Wikipedia says "Residential subscribers can obtain access to ANI information through third party companies that charge for the service". And these days, the information is realtime and it’s actually not all that expensive or difficult to get your own toll-free number. It’d be kind of funny to give a customer service person a 1-833 number when signing up for something.

DebbyS (profile) says:

Re: Re: Re:2 Blocking

I don’t know about the spoofing, but I enjoy watching Scam Baiters on YouTube. Many of them, via phones, record their calls and are able to enter a call center (no matter where it is) and pretty much destroy the operation. Other heroes hope to teach innocent call receivers how to detect scammers and thwart them (at least to hang up). Another popular Baiter fights back via email and he is very clever. Still another woman Baiter can speak several languages (including Hindi and Spanish), and she can cry and make scammers feel bad briefly, even if they fall in love with her (or say they have). If we legally can’t stop scammers (even the ones calling on behalf of "local" police or want to renew car insurance when one has no car — or a fleet of them), we can, with a bit of prep, waste a lot of scammers’ time and to them, time is money.

Anonymous Coward says:

Re: Re: Re: Blocking

The other problem is the phone companies don’t care, they have no skin the in the game. In fact the more calls being made, they more money they make.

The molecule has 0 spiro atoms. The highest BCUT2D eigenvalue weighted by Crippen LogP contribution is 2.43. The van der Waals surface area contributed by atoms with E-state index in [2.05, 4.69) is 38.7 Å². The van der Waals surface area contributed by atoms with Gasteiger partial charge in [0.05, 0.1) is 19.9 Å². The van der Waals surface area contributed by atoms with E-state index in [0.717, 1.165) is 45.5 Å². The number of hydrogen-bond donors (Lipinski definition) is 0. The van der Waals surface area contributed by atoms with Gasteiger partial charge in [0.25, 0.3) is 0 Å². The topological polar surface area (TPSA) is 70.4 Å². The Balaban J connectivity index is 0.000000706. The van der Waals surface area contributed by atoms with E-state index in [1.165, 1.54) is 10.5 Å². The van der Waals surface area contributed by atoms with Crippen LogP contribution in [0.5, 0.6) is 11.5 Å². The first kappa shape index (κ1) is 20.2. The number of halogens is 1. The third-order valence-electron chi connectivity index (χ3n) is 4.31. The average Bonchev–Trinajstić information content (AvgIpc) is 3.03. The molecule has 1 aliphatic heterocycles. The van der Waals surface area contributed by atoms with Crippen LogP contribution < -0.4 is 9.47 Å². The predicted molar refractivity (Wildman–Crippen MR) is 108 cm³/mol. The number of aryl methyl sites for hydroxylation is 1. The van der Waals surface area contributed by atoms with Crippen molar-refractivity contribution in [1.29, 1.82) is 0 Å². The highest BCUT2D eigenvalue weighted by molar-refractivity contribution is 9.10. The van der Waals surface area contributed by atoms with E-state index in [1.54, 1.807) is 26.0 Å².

On the Internet, if your network is hosting spammers, there are plenty of blacklists and blocklists circulating – which will invite other providers to bit-bucket all of your outgoing mail to their subscribers.

Maybe phone companies who knowingly allow illegal robocalling, harassment of debtors or other network abuse do need to be liable if the original caller cannot be located (or is outside the jurisdiction), if the telco knew the network was being abused and was deliberately refusing to act. My guess is that they’d very suddenly want to "know your customer" and would very quickly start cracking down on their dodgy resellers if they were actually responsible for their action (or inaction) in these matters.

Koby (profile) says:

Re: Re: Blocking

I agree that caller ID spoofing should be illegal. But more than that, there should be some financial disincentive for companies to pass on the spoofed caller ID. They can’t honestly believe that thousands of calls per hour isn’t a call center. Local carriers should get fined for perpetuating the fraud. Attempting to hold a call center from the other side of the world liable will not stop them.

DebbyS (profile) says:

Re: Re: Re:2 Blocking

I never say "Hello?" or anything with a "ha" sound, because some computers listen for that. I say "This is Debby. Who are you?" That confuses robocalls enough that they soon hang up after I’ve insulted them for never tasting chocolate or making any money. Some robos start talking immediately upon a pick up, so I may start pressing numbers, which confuses them greatly. If I decide to talk to them, they usually panic(?) and hang up. If they can’t be stopped, they can lose money as people figure out the scams.

TaboToka (profile) says:

Re: Re:

use Google Voice.